Energy and Environment Reporting for Texas

Mark Your Calendars For La Niña’s Farewell Party

Photo by Jeff Heimsath/KUT News

A dock sits on the dried up bed of the Pedernales River in Travis County, Texas.

Stop me if you’ve heard this question before: When will the drought end?

It’s truly too soon to say, but there are some indicators that one of the main culprits, La Niña, is going to be leaving us soon.

What is La Niña? It’s a weather pattern where the surface temperatures are cooler in the Pacific, which creates drier, warmer weather in the southern U.S. (You may also know her counterpart, El Niño, which generally has the opposite effect.) La Niña sticks around for a year, sometimes longer, and tends to return once every few years. (The last La Niña was in 2007, but it was a much lighter one.)

The National Weather Service says today that a “majority of models predict La Niña to weaken through the rest of the Northern Hemisphere winter 2011-12, and then to dissipate during the spring 2012.” This jibes with previous forecasts.

But there’s a catch.

The National Weather Service says that they “expect La Niña impacts to continue even as the episode weakens.” They say that during the next few months, it’s likely to be drier-than-average in the south. Victor Murphy is with the National Weather Service at their Southern Region Headquarters in Fort Worth, Texas. He says that it’s unfortunate that La Niña is taking her time, because the longer it takes her to leave, the less rain we get. “I would say for the springtime, which is our main time of year for getting rainfall across Texas, we’re more likely than not to see below normal precipitation,” he told Autumn Caviness of KUT News, StateImpact Texas’ reporting partner.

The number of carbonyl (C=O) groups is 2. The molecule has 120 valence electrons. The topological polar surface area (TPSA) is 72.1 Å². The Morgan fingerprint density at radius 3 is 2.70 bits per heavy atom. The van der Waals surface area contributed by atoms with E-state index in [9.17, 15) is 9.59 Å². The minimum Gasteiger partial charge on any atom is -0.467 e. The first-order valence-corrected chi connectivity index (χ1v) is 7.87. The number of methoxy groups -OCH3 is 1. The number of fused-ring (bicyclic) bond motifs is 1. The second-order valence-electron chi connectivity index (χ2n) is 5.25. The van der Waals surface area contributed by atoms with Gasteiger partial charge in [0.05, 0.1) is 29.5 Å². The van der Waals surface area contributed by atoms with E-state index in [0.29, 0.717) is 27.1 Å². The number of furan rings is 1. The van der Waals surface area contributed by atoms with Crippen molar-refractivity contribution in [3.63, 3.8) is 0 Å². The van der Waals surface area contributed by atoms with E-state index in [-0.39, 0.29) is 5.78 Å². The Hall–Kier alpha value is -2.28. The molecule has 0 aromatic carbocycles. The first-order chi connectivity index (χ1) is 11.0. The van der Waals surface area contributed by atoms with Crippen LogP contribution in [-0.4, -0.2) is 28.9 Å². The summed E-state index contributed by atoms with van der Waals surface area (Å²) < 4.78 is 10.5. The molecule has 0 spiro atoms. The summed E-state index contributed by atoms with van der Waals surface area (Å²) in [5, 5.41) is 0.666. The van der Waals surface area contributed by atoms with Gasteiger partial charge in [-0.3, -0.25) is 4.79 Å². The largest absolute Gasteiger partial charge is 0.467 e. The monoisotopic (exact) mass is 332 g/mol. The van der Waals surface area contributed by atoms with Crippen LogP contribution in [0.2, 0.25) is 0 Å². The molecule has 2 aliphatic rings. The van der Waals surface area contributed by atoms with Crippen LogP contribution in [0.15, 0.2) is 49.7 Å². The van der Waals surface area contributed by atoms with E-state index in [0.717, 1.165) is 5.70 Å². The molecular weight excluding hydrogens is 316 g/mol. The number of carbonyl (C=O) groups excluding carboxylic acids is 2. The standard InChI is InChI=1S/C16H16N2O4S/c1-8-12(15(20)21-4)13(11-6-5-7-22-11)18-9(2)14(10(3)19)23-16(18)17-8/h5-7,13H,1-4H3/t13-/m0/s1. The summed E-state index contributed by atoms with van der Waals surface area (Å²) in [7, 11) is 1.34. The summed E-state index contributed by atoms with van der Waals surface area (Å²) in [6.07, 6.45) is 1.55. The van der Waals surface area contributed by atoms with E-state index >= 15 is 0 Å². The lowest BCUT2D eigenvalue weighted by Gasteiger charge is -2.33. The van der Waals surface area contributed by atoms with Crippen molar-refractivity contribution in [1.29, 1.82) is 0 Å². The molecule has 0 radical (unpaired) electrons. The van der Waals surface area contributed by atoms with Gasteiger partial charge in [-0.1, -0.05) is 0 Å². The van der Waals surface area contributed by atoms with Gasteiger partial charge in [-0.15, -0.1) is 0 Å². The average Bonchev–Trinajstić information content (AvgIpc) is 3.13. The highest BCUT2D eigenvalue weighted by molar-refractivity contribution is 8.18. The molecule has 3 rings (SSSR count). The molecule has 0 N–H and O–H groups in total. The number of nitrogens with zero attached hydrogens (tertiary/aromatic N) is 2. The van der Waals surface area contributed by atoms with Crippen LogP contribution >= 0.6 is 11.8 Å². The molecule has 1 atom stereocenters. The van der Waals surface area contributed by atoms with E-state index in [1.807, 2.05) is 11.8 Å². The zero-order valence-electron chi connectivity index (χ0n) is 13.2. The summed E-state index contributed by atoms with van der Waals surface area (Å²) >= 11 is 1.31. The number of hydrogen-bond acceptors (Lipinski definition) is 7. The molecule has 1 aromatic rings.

Fortunately, forecasts can be wrong. Despite predictions to the contrary, much of Texas has seen above-average rains in the first months of winter. Dallas/Fort Worth has become drought-free, and much of Harris County (and Houston) and all of El Paso are now in the lightest stage of drought, the “moderate” level. Austin and San Antonio have moved from the second level of drought, “severe,” from levels of “extreme” and “exceptional” before that. It’s fair to say that for the big population centers of Texas, drought conditions have improved greatly, but as you can see from the latest drought monitor released today, areas of extreme and exceptional drought remain:

Map by National Drought Monitor

The latest drought monitor shows improvements for the big cities in Texas

But what are the odds of La Niña coming back this fall and extending the drought even further? When La Niña showed up in the summer of 2010, she overstayed her welcome, returning the very next year for back-to-back La Niñas, which became a major factor in the drought. “In fact, it was the second strongest La Niña on record, and that was a strong contributor, perhaps a main contributor to the record-setting drought conditions we’ve had in Texas,” Murphy of the National Weather Service says.

So while this was a “double-dipping” La Niña, as Murphy says, what are the chances of a threepeat? History would tell us the odds are 50/50. In five out of the last ten two-year La Niñas, they were followed by a third year of the pattern. Texas state climatologist John Nielsen-Gammon told StateImpact Texas last month that there’s “no guarantee” that won’t happen this time, which would take the record single-year drought into even more extreme territory.

Here’s a video of La Niña in motion from the National Weather Service:


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